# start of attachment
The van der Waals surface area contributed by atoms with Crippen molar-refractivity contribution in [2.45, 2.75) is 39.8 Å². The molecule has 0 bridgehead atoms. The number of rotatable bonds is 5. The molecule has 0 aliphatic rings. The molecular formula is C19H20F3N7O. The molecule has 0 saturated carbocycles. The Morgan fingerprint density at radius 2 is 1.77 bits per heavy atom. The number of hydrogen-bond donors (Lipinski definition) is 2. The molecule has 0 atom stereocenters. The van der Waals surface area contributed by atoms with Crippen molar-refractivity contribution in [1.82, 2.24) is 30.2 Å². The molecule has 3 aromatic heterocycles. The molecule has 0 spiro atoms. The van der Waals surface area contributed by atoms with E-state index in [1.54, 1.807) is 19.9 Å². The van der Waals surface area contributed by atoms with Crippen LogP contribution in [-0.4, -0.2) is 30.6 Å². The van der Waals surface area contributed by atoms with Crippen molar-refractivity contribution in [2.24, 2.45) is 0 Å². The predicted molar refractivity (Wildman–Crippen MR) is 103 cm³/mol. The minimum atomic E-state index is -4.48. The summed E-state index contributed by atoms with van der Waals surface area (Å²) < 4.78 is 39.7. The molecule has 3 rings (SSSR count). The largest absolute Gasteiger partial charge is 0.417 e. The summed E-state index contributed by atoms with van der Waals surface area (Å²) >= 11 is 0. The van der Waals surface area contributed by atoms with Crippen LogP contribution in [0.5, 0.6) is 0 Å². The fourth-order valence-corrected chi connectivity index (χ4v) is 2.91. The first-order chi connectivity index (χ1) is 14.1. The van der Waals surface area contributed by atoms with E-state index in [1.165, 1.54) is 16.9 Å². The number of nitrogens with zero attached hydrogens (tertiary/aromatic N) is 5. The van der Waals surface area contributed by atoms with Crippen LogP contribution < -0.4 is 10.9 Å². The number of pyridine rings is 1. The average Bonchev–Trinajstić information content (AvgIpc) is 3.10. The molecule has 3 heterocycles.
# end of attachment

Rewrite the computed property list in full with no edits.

The van der Waals surface area contributed by atoms with Crippen molar-refractivity contribution in [2.45, 2.75) is 39.8 Å². The molecule has 0 bridgehead atoms. The number of rotatable bonds is 5. The molecule has 0 aliphatic rings. The molecular formula is C19H20F3N7O. The molecule has 0 saturated carbocycles. The Morgan fingerprint density at radius 2 is 1.77 bits per heavy atom. The number of hydrogen-bond donors (Lipinski definition) is 2. The molecule has 0 atom stereocenters. The van der Waals surface area contributed by atoms with Crippen molar-refractivity contribution in [1.82, 2.24) is 30.2 Å². The molecule has 3 aromatic heterocycles. The molecule has 0 spiro atoms. The van der Waals surface area contributed by atoms with E-state index in [1.54, 1.807) is 19.9 Å². The van der Waals surface area contributed by atoms with Crippen LogP contribution in [-0.4, -0.2) is 30.6 Å². The van der Waals surface area contributed by atoms with Crippen molar-refractivity contribution in [2.24, 2.45) is 0 Å². The predicted molar refractivity (Wildman–Crippen MR) is 103 cm³/mol. The minimum atomic E-state index is -4.48. The summed E-state index contributed by atoms with van der Waals surface area (Å²) < 4.78 is 39.7. The molecule has 3 rings (SSSR count). The largest absolute Gasteiger partial charge is 0.417 e. The summed E-state index contributed by atoms with van der Waals surface area (Å²) >= 11 is 0. The van der Waals surface area contributed by atoms with Crippen LogP contribution in [0.5, 0.6) is 0 Å². The fourth-order valence-corrected chi connectivity index (χ4v) is 2.91. The first-order chi connectivity index (χ1) is 14.1. The van der Waals surface area contributed by atoms with E-state index in [1.165, 1.54) is 16.9 Å². The number of nitrogens with zero attached hydrogens (tertiary/aromatic N) is 5. The van der Waals surface area contributed by atoms with Crippen LogP contribution < -0.4 is 10.9 Å². The number of pyridine rings is 1. The average Bonchev–Trinajstić information content (AvgIpc) is 3.10. The molecule has 3 heterocycles.